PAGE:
A beautiful thing is never perfect.
There is a pillow I’ve seen a few times that I want. It has a picture of the Eiffel Tower and it says, “My second home is in Paris.” If buying anything for myself was acceptable, I’d have brought that pillow a long time ago. You see, I have always had a love of France. I love the rolling hills, the romance, the beautiful castles, the cobbled lanes, the chocolate banana crepes. I even have a secret giddiness when I get ready to do battle with the French who are less than enthusiastic about yet another American invading their scenery. I secretly kind of admire the creative ways they come up with to steal my money (they cut a hole in the bottom of the sack of one of the chaperones that was with me when I went and stole the wallet while we were standing in a PACKED cathedral. That’s pretty brave and, well, almost funny). And I loved The Louvre. Granted, I couldn’t breathe in there, it was so hot, and I don’t understand why there was such a lack of seating available, but I saw truly beautiful works of art, even the Mona Lisa. I was particularly impressed, however, with Monet. He takes mere colors and makes them look like a memory. I couldn’t find fault with any of his works. In my heart of hearts, I kind of used to want to be a Monet painting. Though I feel ridiculous admitting it, I kind of still do.
When I was in high school, my mother bought me two expensive, beautiful journals with 500 pages of faded, yellowed, old, blank paper. The exterior of these journals were velvet. One was blue and the other, red. When I flipped open the books and thumbed the pages, there was that indescribable, dusty smell of old paper that I wish they could perfume. They were absolutely beautiful, and I fell in love with them on sight. I was so excited: the words in my books were going to be BOUND in the most beautiful way—AND they wouldn’t have to wait around thirty years to have that dusty, old-book smell! I wrote 1000 pages of the book, Light in the Harbor (not published….not typed, either) and, when I wrote the last word in the second journal, oh, I was heartbroken. I wanted more of those journals. They were beautiful and I felt like an author writing in them. Unfortunately, they must have been discontinued because we have searched for over ten years to find ones made in just the same way. I went back the other day and found the two I have, and began re-reading the story written in their pages. The books are lovely and I do wish I had ten more of them.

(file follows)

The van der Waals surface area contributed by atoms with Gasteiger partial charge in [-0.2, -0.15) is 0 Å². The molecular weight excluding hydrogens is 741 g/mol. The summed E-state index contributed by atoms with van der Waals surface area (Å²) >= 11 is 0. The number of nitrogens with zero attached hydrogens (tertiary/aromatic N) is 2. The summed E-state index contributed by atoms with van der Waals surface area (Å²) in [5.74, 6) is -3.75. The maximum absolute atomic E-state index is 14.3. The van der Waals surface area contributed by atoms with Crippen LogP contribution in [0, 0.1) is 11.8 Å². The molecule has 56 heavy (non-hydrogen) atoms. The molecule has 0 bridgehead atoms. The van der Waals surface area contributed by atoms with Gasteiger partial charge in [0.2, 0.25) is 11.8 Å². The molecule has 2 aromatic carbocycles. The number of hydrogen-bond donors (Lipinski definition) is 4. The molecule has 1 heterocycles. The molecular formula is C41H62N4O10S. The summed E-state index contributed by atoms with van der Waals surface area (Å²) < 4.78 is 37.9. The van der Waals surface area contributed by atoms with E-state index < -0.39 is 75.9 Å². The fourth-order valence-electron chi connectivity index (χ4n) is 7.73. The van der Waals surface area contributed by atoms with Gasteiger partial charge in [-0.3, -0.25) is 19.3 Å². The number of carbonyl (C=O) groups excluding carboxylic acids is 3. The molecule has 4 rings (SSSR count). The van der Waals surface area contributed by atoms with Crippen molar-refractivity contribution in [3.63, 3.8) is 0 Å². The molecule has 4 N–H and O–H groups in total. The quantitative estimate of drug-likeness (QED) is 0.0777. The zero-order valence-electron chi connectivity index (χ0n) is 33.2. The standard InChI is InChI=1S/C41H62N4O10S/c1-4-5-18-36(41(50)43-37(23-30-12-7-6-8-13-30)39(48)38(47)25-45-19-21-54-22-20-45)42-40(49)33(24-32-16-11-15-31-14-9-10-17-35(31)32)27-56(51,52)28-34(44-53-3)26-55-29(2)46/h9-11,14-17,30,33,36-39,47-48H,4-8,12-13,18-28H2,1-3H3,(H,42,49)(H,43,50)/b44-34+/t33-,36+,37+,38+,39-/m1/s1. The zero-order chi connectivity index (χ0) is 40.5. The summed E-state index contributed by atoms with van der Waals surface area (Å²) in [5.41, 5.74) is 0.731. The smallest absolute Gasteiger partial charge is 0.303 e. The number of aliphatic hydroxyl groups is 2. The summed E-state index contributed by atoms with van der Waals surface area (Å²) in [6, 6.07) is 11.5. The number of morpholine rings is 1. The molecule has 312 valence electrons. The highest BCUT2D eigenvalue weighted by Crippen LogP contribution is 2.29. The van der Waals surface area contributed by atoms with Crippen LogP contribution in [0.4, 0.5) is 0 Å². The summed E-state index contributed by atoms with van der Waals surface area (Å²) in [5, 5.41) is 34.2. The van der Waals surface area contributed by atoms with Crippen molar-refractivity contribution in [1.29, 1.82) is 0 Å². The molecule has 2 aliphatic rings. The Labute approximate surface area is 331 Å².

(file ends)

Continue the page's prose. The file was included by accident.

They were blank. They had no lines in them. My handwriting is atrocious. If you don’t believe me, take a good look at the cover of The Character—that scrawl is the handwritten pages of the book. Aren’t you glad you get to read the typed version? Generally, I actually take a small amount of pride in the fact that penmanship looks like it does. Whenever I’m asked to sign something, like a credit card receipt, I hand it back saying, ‘With my chicken scratch.’ . I like that it’s difficult to read because, when asked about it, I have an excellent excuse to call myself a writer. Unfortunately, however, when you combine atrocious penmanship with unlined paper, the result is nearly illegible slanted lines and reading slanted lines is difficult and annoying even with good penmanship. On the one hand, you could argue that if the journals had come with lines, that wouldn’t be a problem, and all would be well. But if the journal had lined paper, I wouldn’t have seen quite the amount of beauty in them because “real books” don’t have lines. Bottom line: they were no longer perfect, and I was the reason why. Even so, it’s my atrocious handwriting inside them, and the slanted words make up one of my stories. If you know anything about me, you know that I am a mother and a writer: stories are alive to me, they are meaningful, healing, comforting, motivating, important. Atrocious or not, the words are special and pretty because of what they represent. The books, then, are no longer perfect, but they are still beautiful.